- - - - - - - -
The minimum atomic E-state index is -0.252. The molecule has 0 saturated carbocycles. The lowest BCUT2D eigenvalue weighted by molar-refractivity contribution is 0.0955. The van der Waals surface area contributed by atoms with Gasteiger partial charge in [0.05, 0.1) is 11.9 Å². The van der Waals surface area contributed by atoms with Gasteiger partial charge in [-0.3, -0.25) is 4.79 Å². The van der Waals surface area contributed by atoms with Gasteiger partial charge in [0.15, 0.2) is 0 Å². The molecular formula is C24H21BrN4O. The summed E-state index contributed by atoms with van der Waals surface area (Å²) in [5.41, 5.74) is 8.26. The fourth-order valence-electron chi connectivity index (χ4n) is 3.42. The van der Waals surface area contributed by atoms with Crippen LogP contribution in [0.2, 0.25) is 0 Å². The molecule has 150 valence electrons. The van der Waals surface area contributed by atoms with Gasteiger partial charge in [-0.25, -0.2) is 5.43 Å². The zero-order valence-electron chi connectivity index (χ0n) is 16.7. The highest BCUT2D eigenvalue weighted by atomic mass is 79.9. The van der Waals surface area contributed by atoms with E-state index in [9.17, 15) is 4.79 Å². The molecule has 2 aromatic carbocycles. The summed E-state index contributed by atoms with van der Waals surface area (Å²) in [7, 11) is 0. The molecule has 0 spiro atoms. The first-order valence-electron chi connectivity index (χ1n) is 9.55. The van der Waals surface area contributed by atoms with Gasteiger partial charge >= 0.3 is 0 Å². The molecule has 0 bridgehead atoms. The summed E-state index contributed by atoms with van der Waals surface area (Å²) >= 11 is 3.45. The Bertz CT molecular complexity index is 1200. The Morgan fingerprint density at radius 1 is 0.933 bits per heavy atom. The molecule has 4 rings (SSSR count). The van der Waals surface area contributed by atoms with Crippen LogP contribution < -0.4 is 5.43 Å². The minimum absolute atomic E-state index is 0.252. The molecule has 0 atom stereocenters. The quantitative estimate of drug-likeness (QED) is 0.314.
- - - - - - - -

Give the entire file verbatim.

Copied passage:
The minimum atomic E-state index is -0.252. The molecule has 0 saturated carbocycles. The lowest BCUT2D eigenvalue weighted by molar-refractivity contribution is 0.0955. The van der Waals surface area contributed by atoms with Gasteiger partial charge in [0.05, 0.1) is 11.9 Å². The van der Waals surface area contributed by atoms with Gasteiger partial charge in [-0.3, -0.25) is 4.79 Å². The van der Waals surface area contributed by atoms with Gasteiger partial charge in [0.15, 0.2) is 0 Å². The molecular formula is C24H21BrN4O. The summed E-state index contributed by atoms with van der Waals surface area (Å²) in [5.41, 5.74) is 8.26. The fourth-order valence-electron chi connectivity index (χ4n) is 3.42. The van der Waals surface area contributed by atoms with Crippen LogP contribution in [0.2, 0.25) is 0 Å². The molecule has 150 valence electrons. The van der Waals surface area contributed by atoms with Gasteiger partial charge in [-0.25, -0.2) is 5.43 Å². The zero-order valence-electron chi connectivity index (χ0n) is 16.7. The highest BCUT2D eigenvalue weighted by atomic mass is 79.9. The van der Waals surface area contributed by atoms with E-state index in [9.17, 15) is 4.79 Å². The molecule has 2 aromatic carbocycles. The summed E-state index contributed by atoms with van der Waals surface area (Å²) in [7, 11) is 0. The molecule has 0 spiro atoms. The first-order valence-electron chi connectivity index (χ1n) is 9.55. The van der Waals surface area contributed by atoms with Gasteiger partial charge >= 0.3 is 0 Å². The molecule has 0 bridgehead atoms. The summed E-state index contributed by atoms with van der Waals surface area (Å²) >= 11 is 3.45. The Bertz CT molecular complexity index is 1200. The Morgan fingerprint density at radius 1 is 0.933 bits per heavy atom. The molecule has 4 rings (SSSR count). The van der Waals surface area contributed by atoms with Crippen LogP contribution < -0.4 is 5.43 Å². The minimum absolute atomic E-state index is 0.252. The molecule has 0 atom stereocenters. The quantitative estimate of drug-likeness (QED) is 0.314.